Important Australian + International Fine Art
4 May 2016


born 1955, South African


20.0 x 26.0 x 12.5 cm

edition: 7/20

signed and numbered on base: 7/20 W K

$18,000 – 24,000
Sold for $19,520 (inc. BP) in Auction 42 - 4 May 2016, Melbourne

Annandale Galleries, Sydney
Private collection, Sydney


William Kentridge: The Nose, Annandale Galleries, Sydney, 6 July – 14 August 2010

Catalogue text

These figures, Megaphone, Man with Flag and Man with Globe, 2008, create a motley crew of personified symbols, consumed and weighed down by their possessions, resolutely marching forwards. They appear simultaneously as activists and refugees, with a dual introspection and clear outlook on the world. Those familiar with William Kentridge’s work would know that the hybrid beings are not new. These, and many other characters populating the artist’s allegorical world, appear not only in his drawings and prints, but are also set in motion-animated films. Kentridge’s artistic practice is centered on the idea of transformation, his works constantly mutating in parallel with this line of inquiry. In this case, the sculptures were inspired by the Constructivist period in Russia between 1917 and 1928 and associated with Kentridge’s visual interpretation of Gogol’s short novel, The Nose and subsequent opera by Shostakovitch. William Kentridge was commissioned by the Metropolitan Opera, New York to direct the production (which premiered in 2010). The figures also appear together in a collaged procession, 1 Sketch for Construction for Return, 2008.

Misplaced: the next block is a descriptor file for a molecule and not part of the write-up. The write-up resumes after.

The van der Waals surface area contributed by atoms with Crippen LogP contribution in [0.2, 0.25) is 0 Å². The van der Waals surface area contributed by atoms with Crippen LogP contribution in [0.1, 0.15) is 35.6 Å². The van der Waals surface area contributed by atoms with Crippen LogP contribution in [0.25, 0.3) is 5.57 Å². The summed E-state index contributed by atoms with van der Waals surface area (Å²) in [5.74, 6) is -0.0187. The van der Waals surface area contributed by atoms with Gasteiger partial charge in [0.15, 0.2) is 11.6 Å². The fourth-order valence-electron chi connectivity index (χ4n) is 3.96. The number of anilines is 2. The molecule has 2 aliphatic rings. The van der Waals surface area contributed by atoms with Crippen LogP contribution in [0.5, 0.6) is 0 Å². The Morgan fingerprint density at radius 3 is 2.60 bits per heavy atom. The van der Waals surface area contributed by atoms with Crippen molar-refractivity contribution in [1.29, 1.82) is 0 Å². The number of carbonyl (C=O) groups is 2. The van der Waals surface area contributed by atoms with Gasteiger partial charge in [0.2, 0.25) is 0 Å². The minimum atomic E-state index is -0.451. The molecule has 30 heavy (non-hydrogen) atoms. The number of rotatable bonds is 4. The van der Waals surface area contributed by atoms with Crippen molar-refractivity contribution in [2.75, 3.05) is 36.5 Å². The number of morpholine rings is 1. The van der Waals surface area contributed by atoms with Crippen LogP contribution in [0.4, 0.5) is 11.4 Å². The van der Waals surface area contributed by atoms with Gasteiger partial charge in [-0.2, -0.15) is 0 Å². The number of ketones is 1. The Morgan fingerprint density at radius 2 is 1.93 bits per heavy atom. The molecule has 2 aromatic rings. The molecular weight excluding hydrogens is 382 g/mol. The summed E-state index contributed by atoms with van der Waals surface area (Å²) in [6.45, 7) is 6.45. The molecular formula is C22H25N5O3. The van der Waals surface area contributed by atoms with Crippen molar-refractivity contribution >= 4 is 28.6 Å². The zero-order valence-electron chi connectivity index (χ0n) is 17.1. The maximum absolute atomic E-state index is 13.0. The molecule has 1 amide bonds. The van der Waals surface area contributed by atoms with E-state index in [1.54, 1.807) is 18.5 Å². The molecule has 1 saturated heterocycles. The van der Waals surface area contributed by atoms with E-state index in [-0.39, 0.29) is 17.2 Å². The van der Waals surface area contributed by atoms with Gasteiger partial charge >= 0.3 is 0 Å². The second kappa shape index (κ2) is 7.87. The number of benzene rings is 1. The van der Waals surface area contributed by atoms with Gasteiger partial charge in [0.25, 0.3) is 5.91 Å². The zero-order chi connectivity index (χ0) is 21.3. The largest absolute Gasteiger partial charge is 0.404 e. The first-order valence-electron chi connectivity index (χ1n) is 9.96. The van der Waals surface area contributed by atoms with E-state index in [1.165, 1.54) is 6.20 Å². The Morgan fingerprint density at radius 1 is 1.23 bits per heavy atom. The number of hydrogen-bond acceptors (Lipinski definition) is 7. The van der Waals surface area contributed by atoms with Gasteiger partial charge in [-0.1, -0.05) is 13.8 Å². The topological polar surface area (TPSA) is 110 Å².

The personified megaphone first appeared in Kentridge’s work in 1990, in the film Monument. In a 1999 interview with international curator Carolyn Christov-Bakargiev, the artist explained its significance: ‘megaphones indicate what needs to be heard or seen, outside of oneself… they appear for example in photographs of Italian Futurist concertos for factory workers’.1 For Kentridge the theatrical playfulness of his works thinly veils a deep political commentary, seated in a recurring investigation of post-apartheid concerns in South Africa and nourished by a passion for avant-garde literature and theatre. The recurring motif of the procession is a particularly poignant device in Kentridge’s practice, a strong image of history and an ancient artistic technique for the creation of narrative.2

Straddling three-dimensional sculptural practice and two-dimensional trompe l’oeil strategies, these small bronzes are not merely static. When photographed, a certain point of view is fixed, presenting a specific scene. However, when observed in real life, and circumnavigated, they evolve in and out of, a coherent point of view. This deconstructive and vaguely absurdist approach bridges the gap with newer cinematic practices and shows a decidedly contemporary understanding of bronze sculpture.

Kentridge is a remarkably prolific artist, whose multidisciplinary body of work has reached international acclaim. Born of parents closely affiliated with the anti-apartheid movement, and grandson of a successful industrialist, Kentridge has a fraught personal history with South Africa, particularly with the maligned city of Johannesburg where he has lived and worked throughout his life.

1. Hecker, J.B., William Kentridge Trace: Prints from MoMA, Museum of Modern Art, New York, 2010, p. 60
2. Maltz-Leca, L., ‘Process/Procession: William Kentridge and the Process of Change’, The Art Bulletin, New York, vol. XCV, no. 1, March 2013, p. 139